For guidance on how to go about this, IIED could refer to the US Environmental Protection Agency’s principles of smart growth, which advocate, loosely:
- Mixed use;
- Compact design;
- Creating a range of opportunities and choices;
- Walkable ‘neighbourhoods’;
- Fostering a sense of place;
- Strengthening existing communities;
- Predictable, fair and cost-effective development decisions; and
- Encouraging community and stakeholder collaboration in decision-making.
Indeed, I believe that GIR’s design already employs a number of these principles. The variety of workspaces available, the inclusion of partners’ needs in design considerations such as spare laptops with available docking stations and state of the art video-conferencing, and the new information technology system, which literally allows staff to work while walking around, are a few examples.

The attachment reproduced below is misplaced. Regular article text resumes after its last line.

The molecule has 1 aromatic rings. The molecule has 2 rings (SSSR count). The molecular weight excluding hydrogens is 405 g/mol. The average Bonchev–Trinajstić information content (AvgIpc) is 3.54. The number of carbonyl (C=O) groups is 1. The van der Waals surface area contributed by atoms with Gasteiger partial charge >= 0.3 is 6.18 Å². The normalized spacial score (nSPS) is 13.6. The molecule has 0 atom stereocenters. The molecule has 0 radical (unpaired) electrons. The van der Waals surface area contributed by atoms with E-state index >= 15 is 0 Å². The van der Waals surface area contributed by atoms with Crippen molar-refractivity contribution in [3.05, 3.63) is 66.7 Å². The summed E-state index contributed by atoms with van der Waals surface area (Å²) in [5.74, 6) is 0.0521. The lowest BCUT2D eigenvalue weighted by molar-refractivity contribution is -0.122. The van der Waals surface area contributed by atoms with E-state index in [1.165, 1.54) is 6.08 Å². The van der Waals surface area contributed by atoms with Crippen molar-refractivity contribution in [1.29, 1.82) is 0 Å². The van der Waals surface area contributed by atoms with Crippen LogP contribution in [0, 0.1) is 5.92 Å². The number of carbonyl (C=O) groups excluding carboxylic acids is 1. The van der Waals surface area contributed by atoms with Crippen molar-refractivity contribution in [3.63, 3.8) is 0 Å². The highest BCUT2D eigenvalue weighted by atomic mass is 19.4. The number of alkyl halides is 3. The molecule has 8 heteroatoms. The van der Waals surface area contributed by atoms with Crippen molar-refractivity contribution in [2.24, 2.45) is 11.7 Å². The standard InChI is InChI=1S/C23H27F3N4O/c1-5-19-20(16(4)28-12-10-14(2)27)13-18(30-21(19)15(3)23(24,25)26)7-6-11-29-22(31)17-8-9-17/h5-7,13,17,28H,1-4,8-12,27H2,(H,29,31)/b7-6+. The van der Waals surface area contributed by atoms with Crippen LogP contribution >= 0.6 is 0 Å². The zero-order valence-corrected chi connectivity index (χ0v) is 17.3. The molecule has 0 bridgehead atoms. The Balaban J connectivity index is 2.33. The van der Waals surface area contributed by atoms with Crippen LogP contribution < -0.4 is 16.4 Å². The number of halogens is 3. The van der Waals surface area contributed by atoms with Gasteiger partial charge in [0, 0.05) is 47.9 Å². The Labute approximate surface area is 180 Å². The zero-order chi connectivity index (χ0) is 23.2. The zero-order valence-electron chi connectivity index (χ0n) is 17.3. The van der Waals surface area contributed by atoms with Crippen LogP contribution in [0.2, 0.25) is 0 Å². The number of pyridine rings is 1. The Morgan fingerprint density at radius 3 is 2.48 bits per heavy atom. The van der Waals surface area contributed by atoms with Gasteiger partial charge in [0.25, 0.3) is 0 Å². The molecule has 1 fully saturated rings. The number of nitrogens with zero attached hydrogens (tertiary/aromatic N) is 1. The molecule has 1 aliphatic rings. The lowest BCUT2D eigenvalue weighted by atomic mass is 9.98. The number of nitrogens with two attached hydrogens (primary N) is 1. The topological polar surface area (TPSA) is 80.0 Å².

Optimising the use of space for the social well-being of many
Judith Heerwagen lists three elements to consider when designing space to promote psychological and social well-being to benefit people living and working in a space:
- look beyond survival to well-being;
- build on connections to nature; and
- design for the senses as well as the body.
Interestingly, these are lessons learned from studying the design of zoos. Nevertheless, I personally like the second element and think it chimes well with what IIED is about: using nature as an intuitive guide to improving the quality of living and working spaces.